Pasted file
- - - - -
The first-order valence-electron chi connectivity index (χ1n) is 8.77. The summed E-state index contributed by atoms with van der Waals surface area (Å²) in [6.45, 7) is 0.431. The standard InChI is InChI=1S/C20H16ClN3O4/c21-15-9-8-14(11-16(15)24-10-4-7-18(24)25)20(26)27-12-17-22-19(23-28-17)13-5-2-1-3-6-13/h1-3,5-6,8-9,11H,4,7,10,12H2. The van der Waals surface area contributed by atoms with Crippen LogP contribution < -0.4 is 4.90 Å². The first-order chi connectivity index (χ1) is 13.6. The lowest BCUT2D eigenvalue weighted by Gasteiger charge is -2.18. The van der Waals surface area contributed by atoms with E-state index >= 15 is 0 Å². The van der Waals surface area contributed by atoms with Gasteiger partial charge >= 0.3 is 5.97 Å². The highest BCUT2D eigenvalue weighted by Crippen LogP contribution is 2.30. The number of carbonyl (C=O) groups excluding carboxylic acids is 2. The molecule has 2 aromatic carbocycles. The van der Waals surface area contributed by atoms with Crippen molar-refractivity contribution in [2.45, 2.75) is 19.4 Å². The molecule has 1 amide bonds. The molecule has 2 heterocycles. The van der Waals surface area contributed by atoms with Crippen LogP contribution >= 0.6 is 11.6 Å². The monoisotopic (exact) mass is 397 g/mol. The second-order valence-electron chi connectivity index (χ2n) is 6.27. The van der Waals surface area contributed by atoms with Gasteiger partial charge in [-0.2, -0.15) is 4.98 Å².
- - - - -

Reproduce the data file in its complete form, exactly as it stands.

The first-order valence-electron chi connectivity index (χ1n) is 8.77. The summed E-state index contributed by atoms with van der Waals surface area (Å²) in [6.45, 7) is 0.431. The standard InChI is InChI=1S/C20H16ClN3O4/c21-15-9-8-14(11-16(15)24-10-4-7-18(24)25)20(26)27-12-17-22-19(23-28-17)13-5-2-1-3-6-13/h1-3,5-6,8-9,11H,4,7,10,12H2. The van der Waals surface area contributed by atoms with Crippen LogP contribution < -0.4 is 4.90 Å². The first-order chi connectivity index (χ1) is 13.6. The lowest BCUT2D eigenvalue weighted by Gasteiger charge is -2.18. The van der Waals surface area contributed by atoms with E-state index >= 15 is 0 Å². The van der Waals surface area contributed by atoms with Gasteiger partial charge >= 0.3 is 5.97 Å². The highest BCUT2D eigenvalue weighted by Crippen LogP contribution is 2.30. The number of carbonyl (C=O) groups excluding carboxylic acids is 2. The molecule has 2 aromatic carbocycles. The van der Waals surface area contributed by atoms with Crippen molar-refractivity contribution in [2.45, 2.75) is 19.4 Å². The molecule has 1 amide bonds. The molecule has 2 heterocycles. The van der Waals surface area contributed by atoms with Crippen LogP contribution >= 0.6 is 11.6 Å². The monoisotopic (exact) mass is 397 g/mol. The second-order valence-electron chi connectivity index (χ2n) is 6.27. The van der Waals surface area contributed by atoms with Gasteiger partial charge in [-0.2, -0.15) is 4.98 Å².